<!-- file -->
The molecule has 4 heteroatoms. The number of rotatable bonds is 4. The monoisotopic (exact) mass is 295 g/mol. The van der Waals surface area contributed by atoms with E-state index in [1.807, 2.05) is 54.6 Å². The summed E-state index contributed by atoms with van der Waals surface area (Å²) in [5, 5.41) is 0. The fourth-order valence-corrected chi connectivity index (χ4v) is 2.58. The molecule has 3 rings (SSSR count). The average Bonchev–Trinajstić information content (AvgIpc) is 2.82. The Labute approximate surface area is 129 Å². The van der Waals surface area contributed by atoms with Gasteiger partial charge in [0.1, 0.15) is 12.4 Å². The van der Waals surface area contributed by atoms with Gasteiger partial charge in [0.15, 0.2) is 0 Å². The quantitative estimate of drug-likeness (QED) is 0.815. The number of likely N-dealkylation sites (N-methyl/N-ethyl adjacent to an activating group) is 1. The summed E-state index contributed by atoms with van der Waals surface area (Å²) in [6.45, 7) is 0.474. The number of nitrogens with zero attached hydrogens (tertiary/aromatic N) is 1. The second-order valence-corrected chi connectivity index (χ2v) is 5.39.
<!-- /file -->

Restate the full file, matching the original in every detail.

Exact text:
The molecule has 4 heteroatoms. The number of rotatable bonds is 4. The monoisotopic (exact) mass is 295 g/mol. The van der Waals surface area contributed by atoms with E-state index in [1.807, 2.05) is 54.6 Å². The summed E-state index contributed by atoms with van der Waals surface area (Å²) in [5, 5.41) is 0. The fourth-order valence-corrected chi connectivity index (χ4v) is 2.58. The molecule has 3 rings (SSSR count). The average Bonchev–Trinajstić information content (AvgIpc) is 2.82. The Labute approximate surface area is 129 Å². The van der Waals surface area contributed by atoms with Gasteiger partial charge in [0.1, 0.15) is 12.4 Å². The van der Waals surface area contributed by atoms with Gasteiger partial charge in [0.15, 0.2) is 0 Å². The quantitative estimate of drug-likeness (QED) is 0.815. The number of likely N-dealkylation sites (N-methyl/N-ethyl adjacent to an activating group) is 1. The summed E-state index contributed by atoms with van der Waals surface area (Å²) in [6.45, 7) is 0.474. The number of nitrogens with zero attached hydrogens (tertiary/aromatic N) is 1. The second-order valence-corrected chi connectivity index (χ2v) is 5.39.